The coastal areas of Turkey have hot, dry summers and mild to cool, wet winters. The arid interior has a continental climate with sharply contrasting seasons where winters are severe and there can be snow on the ground for 120 days a year while summers are hot and dry. July and August are the driest months and May is usually the wettest.

History of Turkey

Library in Ephesus, Turkey, Dating From 135 AD

The Anatolian Peninsula has been inhabited since Neolithic times. In 324 the site Istanbul was chosen as the new capital of the Roman Empire and was called Byzantium and has had a long and tumultuous history. Long after the Byzantine Empire had declined, Constantinople, with its magnificent defences, held out against the Turkish advance into Europe, but finally fell in 1453.

Modern Turkey, or the Republic of Turkey, was founded in 1923 after the collapse of the 600-year-old Ottoman Empire and a three-year war of independence. The founder was national hero Mustafa Kemal, who is referred to as "Ataturk" or "father of the Turks." Turkey entered World War II on the Allied side shortly before the war ended, becoming a charter member of the United Nations, in 1952 it became a member of NATO, and in 1964 it became an associate member of the European Community. Over the past decade, Turkey has undertaken many reforms to strengthen its democracy and economy. The government is a republican parliamentary democracy.

Turkeys Flag

Flag of Turkey

The Turkish flag is red with a white crescent moon and white five-pointed star centered just outside the crescent opening. The flag colors and designs closely resemble those on the banner of the Ottoman Empire, which preceded modern-day Turkey. The crescent moon and star are traditional symbols of Islam as well as insignia for the Turks.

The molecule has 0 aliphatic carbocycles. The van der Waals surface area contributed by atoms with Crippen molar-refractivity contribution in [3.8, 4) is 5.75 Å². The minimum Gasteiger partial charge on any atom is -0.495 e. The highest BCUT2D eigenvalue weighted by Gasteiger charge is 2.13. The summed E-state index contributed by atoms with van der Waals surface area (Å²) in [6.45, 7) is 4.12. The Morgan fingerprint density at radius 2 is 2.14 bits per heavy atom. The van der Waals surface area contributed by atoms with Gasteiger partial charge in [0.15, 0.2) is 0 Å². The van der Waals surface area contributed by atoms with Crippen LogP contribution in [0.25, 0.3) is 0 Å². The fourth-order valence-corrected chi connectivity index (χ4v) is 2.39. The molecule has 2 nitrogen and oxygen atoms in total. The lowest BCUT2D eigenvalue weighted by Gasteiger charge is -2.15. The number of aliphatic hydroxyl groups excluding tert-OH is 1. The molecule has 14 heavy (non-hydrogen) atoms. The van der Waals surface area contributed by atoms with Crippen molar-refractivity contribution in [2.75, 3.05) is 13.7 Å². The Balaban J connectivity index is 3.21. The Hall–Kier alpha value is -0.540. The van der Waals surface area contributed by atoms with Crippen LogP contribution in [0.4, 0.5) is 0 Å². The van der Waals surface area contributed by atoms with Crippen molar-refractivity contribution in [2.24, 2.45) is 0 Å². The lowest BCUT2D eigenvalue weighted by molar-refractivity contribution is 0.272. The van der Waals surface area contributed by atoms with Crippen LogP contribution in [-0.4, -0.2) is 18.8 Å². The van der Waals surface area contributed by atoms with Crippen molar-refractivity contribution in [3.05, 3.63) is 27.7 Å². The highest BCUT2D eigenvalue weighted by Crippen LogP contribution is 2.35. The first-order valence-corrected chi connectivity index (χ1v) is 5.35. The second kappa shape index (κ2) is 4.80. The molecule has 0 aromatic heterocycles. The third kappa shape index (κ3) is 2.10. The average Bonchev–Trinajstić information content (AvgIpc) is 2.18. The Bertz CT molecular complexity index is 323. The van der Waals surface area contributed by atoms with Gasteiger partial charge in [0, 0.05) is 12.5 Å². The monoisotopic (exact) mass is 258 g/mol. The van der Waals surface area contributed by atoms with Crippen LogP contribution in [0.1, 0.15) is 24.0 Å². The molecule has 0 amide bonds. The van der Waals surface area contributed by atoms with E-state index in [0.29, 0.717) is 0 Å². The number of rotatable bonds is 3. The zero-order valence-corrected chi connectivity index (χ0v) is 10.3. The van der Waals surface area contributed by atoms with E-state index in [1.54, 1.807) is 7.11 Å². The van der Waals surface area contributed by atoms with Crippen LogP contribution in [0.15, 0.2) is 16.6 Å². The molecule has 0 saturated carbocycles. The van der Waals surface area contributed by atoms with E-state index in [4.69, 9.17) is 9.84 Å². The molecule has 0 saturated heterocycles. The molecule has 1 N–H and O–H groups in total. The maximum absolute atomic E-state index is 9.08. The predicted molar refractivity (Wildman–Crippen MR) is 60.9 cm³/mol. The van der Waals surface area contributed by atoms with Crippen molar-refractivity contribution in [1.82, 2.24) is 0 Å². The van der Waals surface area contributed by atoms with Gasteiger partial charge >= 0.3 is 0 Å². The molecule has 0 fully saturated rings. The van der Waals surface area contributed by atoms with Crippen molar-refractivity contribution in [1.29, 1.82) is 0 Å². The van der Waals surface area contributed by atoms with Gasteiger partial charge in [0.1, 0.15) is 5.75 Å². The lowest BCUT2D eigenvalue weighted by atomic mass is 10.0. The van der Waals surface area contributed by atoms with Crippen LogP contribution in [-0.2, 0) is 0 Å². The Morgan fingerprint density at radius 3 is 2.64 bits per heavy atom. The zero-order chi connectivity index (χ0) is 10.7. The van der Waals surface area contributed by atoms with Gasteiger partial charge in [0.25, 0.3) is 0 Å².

Main Attractions in Turkey

Sultan Ahmed Mosque in Istanbul

Nearly all visitors to Turkey will visit Istanbul. The town stands on a hilly promontory, which encloses its splendid harbour, the Golden Horn. The town is full of historical remains, the most famous being the great mosque of Santa Sophia, once the most famous church in Christendom. There are many beautiful buildings which are the architectural legacy of the Ottoman Empire. The archaeological site of Troy has a history thousands of years old and was the site of the Trojan War, the fairy chimneys of Cappadocia are intriguing, while Turkish baths are a must-do experience.

Sources:

CIA Factbook

2010 World Atlas


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Comments

Nov 25, 2013 1:40am
Yindee
I enjoyed this as it supplies all the facts and figures I seem to glide over when writing about our travel. I am linking it up to my visit to Trabson, on the coast od the Black Sea. Thanks for your research!